NEW! A.LEIGH Self Made Sorrows
A.LEIGH Self Made Sorrows is available at aleigh.net
by Walter Price
Bluesy, introspective, with plenty of groove throughout, and well worth the wait, the debut LP “Self Made Sorrows” from Irish singer-songwriter A.Leigh has finally arrived and it’s chockful of brilliantly constructed and weighty rock and pop songs that’ll move you.
Stacked to the brim with already familiar tracks that the Dublin-based songwriter has released over the last few years, the absolute delight is in hearing the fresh offerings like the radio-ready “Any Place”, “Leaving Me Right”, “Silence in a Straightjacket” and the sultry rocker “Black Dove”. All cementing the fact that A.Leigh and company are quite the force to be reckoned with.
In a quote provided to the GTC, the “Our Song” singer reflects, “The album is almost 4-5 years in the making. I initially started the writing and all of the pre-production process work with producer Gavin Ralston [The Waterboys, Picturehouse, Ronnie Drew, Luan Parle] at Silverwood Studios in Wicklow until he became too sick to continue (Gavin passed away in September 2019 after a battle with cancer). After that, things just kind of stopped for me for a while – then the pandemic hit. In the end, we decided to continue what we had started with Gav and to see the album through to completion, doing the majority of it from home remotely”.
I’m confident Gavin is smiling from above at the marvel “Self Made Sorrows” has become. With plenty of thoughts of KT Tunstall, Nick Cave, and Lana Del Rey coursing through its veins, this album is an instant benchmark for what’s to come from this ever-evolving artist.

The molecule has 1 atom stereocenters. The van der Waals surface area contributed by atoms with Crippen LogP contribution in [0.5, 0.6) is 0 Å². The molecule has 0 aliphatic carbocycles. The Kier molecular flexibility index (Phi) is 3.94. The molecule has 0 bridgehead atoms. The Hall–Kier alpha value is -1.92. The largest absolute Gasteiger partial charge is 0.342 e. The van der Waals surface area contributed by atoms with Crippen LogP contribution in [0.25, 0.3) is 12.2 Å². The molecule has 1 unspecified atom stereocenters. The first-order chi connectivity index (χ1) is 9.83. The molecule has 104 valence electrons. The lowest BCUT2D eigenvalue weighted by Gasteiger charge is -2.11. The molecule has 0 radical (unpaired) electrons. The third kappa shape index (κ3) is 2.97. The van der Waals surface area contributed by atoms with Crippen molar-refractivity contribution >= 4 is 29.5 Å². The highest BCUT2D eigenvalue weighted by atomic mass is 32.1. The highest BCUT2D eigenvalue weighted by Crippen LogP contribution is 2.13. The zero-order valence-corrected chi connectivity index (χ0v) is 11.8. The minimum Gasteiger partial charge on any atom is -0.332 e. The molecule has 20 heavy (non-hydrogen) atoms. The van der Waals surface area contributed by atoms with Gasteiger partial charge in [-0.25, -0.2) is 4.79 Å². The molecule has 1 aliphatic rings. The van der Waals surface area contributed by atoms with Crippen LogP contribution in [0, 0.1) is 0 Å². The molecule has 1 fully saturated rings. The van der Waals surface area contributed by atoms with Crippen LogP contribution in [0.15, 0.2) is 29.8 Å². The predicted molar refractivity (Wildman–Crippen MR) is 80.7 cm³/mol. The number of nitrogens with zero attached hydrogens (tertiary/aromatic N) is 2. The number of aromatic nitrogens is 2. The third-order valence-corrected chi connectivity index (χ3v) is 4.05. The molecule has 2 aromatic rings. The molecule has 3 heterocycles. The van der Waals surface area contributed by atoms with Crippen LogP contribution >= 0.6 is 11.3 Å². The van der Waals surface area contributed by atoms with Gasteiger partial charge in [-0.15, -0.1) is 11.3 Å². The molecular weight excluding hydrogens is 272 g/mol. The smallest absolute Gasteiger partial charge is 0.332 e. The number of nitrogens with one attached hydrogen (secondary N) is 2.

A.LEIGH Self Made Sorrows
[At the time of publishing, we could not find any streaming platforms supporting this release. Please go to aleigh.net for details and updates]
Artist photo via Facebook // Quotes courtesy of A.Leigh
Album credits weren’t readily available
“These days, it feels that the norms of social etiquette are now being challenged. More women are standing up and finding their voice and speaking out. There is more discussion around gender, sexuality, and people’s mental health. In more recent times, with restrictions on live performances, many people involved in the industry have seen their livelihoods dissipate and their mental health suffer. As an artist, we tend to be somewhat more insular than most so it can be a dangerous path. Having come through lockdown with an enforced absence of live music (along with heavily restricted social interaction), hopefully, people will realize how fragile and important the music and performing arts sector is to our country and will do what they can to support and preserve the people who make it in post-pandemic times“. – A.Leigh